March 5, 2016 was supposed to be the night the legendary Glenn Hughes came to rock Vamp’d alongside guitarist Doug Aldrich… and then Hughes had to cancel on account of his knee surgery. I was sorely disappointed to hear the bad news, but was at least somewhat relieved to hear Aldrich would be making good on the date with a band comprising himself, Brian Tichy, and Francesco DiCosmo, under the name Black Mongoose.
Leaving Springfield opened the evening up, setting the scene for the inevitable flurry of rock and roll to come. Despite having played Vamp’d on many occasions, this was actually my first time catching the group. These guys were one of the unexpected surprises of the evening, with a sound that was familiar yet new at the same time. Their music had what could best be described as a cross between power pop and more modern indie-style rock, which made for a rather interesting listening experience. I do not know how it is I have missed them despite so many prior gigs, but I can safely say I have been missing out. These guys are the real deal and a ton of fun to listen to. The fact that they could comprise a setlist of original material (they apparently have several CD releases out) definitely says something.
It is not clear if Black Mongoose was meant as a one-shot gig to fill the date left vacant by Glenn Hughes, or if this will be a regular thing (Tichy and Aldrich have played together in a number of bands over the years, not the least of which being Whitesnake). Truly an all-star band, the trio’s past gigs include work with artists like Whitesnake, Dio, Billy Idol, Foreigner, and Thin Lizzy. To get this much talent on one stage is rare, especially when you consider these men have been key members of bands that have played to sold out arenas.
Bassist DiCosmo also handled lead vocal duties for the evening, and was able to sing a diverse mixture of rock songs effortlessly. Aldrich proved throughout the evening why he is one of the most criminally underrated rock guitarists of all time, with riffs and solos that were tough to top. And Brian Tichy? Just being able to gaze upon his gargantuan drum setup alone was worth coming to the show; between-song chatter emphasized that this was a man not willing to settle for a house drum kit. The fact that his setup was nearly three times larger, with a full sized gong and cymbal towers that damn near touched the ceiling (and barely stayed upright throughout his aggressive drumming over the course of the evening) should say something. It was impressive seeing the band take classic rock, hard rock, and classic metal songs, and stay true to the originals, yet also jam out on them with extended solos and the like.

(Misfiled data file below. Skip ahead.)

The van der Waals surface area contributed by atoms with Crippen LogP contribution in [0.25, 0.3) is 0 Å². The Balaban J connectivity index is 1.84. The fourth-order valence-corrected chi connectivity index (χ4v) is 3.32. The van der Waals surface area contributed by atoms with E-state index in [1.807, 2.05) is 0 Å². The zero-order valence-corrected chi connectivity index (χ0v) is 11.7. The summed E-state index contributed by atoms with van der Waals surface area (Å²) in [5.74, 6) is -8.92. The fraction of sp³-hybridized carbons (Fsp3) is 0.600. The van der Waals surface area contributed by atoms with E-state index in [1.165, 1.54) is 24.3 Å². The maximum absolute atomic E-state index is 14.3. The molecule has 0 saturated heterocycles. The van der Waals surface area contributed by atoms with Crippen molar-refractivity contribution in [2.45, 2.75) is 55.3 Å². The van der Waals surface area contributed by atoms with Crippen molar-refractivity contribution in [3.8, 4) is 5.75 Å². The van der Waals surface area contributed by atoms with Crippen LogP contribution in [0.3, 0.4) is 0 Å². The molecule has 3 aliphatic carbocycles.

As if we needed any more talent on the stage, the group brought special guests up to jam with them, including Last in Line’s Andrew Freeman, Hellyeah’s Christian Brady, and Pantera’s Vinnie Paul Abbott. Over the course of the evening, the show went from a more rigid setlist to more of a relaxed, free form jam session. Anyone coming in and expecting a straight up “cover band” was bound to be taken by surprise. I mean that in the best of ways, of course.
I will be honest; Aldrich and Tichy are the main reasons I came to this gig, but the unexpected hero of the evening was DiCosmo (he was also the only one on the stage, including guests, that I had never seen perform live). He was able to do justice to a myriad of the best in classic rock and hard rock alike. When is the last time you heard a band perform the Allman Brothers Band classic “Whipping Post,” and Deep Purple’s “Mistreated,” and had the same vocalist in the same set doing both of them justice?
The sheer LENGTH of the set demands a mention too. Your average Vamp’d headliner tends to play roughly a 90 minute set or so, generally going from about 11:30 PM to 1:00 AM (mind you, this rule is not rigid, just sort of an average I have noticed). These guys held nothing back and jammed for two and a half hours straight. There were no dull moments whatsoever, with the classics being transformed into elongated jams complete with unrivaled guitar solos, and plenty of solid work from the ensemble of special guests; a particular highlight was Andrew Freeman singing vocals on some Dio classics.
If I had one minor complaint with the otherwise excellent show, it is that there was never an all-out Brian Tichy drum solo, although his kit was clearly equipped well enough to handle one. But this is a minor issue and certainly not one worth losing any sleep over.
Black Mongoose rocked Vamp’d, staying true to these rock classics but putting their own spin on them as well. The result was one of the best nights of rock and roll in 2016 so far, as anyone who attended will attest to. A trio of the rock and metal world’s finest united with some fantastic special guests speaks for itself, and we got two and a half hours of non stop entertainment (note that Glenn Hughes has rescheduled for September). If there is another Black Mongoose show, you should be there. You will not be disappointed.
PHOTO CREDIT: Paul "Rock" Santos © Paul "Rock" Santos and prsROCKtography. Used with permission. All Rights Reserved.